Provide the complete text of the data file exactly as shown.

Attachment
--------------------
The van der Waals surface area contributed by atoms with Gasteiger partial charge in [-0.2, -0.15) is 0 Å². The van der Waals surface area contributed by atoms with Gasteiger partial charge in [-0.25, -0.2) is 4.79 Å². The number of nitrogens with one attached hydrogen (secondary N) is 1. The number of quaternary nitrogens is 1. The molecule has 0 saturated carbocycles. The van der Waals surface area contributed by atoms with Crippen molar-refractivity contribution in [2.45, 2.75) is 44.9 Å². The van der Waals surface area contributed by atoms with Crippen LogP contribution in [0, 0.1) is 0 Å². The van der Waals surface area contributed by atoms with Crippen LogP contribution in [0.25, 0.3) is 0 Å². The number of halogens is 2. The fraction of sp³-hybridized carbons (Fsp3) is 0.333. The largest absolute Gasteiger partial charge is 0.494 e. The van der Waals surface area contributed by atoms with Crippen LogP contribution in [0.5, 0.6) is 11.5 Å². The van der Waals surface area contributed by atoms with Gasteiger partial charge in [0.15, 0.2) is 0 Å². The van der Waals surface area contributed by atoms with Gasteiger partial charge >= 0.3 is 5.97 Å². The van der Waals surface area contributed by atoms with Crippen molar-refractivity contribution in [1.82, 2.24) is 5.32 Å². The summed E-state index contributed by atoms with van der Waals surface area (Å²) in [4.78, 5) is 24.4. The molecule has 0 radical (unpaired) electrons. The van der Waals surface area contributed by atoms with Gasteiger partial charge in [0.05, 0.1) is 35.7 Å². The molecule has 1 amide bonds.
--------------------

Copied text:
The van der Waals surface area contributed by atoms with Gasteiger partial charge in [-0.2, -0.15) is 0 Å². The van der Waals surface area contributed by atoms with Gasteiger partial charge in [-0.25, -0.2) is 4.79 Å². The number of nitrogens with one attached hydrogen (secondary N) is 1. The number of quaternary nitrogens is 1. The molecule has 0 saturated carbocycles. The van der Waals surface area contributed by atoms with Crippen molar-refractivity contribution in [2.45, 2.75) is 44.9 Å². The van der Waals surface area contributed by atoms with Crippen LogP contribution in [0, 0.1) is 0 Å². The van der Waals surface area contributed by atoms with Crippen LogP contribution in [0.25, 0.3) is 0 Å². The number of halogens is 2. The fraction of sp³-hybridized carbons (Fsp3) is 0.333. The largest absolute Gasteiger partial charge is 0.494 e. The van der Waals surface area contributed by atoms with Crippen LogP contribution in [0.5, 0.6) is 11.5 Å². The van der Waals surface area contributed by atoms with Gasteiger partial charge in [0.15, 0.2) is 0 Å². The van der Waals surface area contributed by atoms with Gasteiger partial charge >= 0.3 is 5.97 Å². The van der Waals surface area contributed by atoms with Crippen molar-refractivity contribution in [1.82, 2.24) is 5.32 Å². The summed E-state index contributed by atoms with van der Waals surface area (Å²) in [4.78, 5) is 24.4. The molecule has 0 radical (unpaired) electrons. The van der Waals surface area contributed by atoms with Gasteiger partial charge in [0.05, 0.1) is 35.7 Å². The molecule has 1 amide bonds.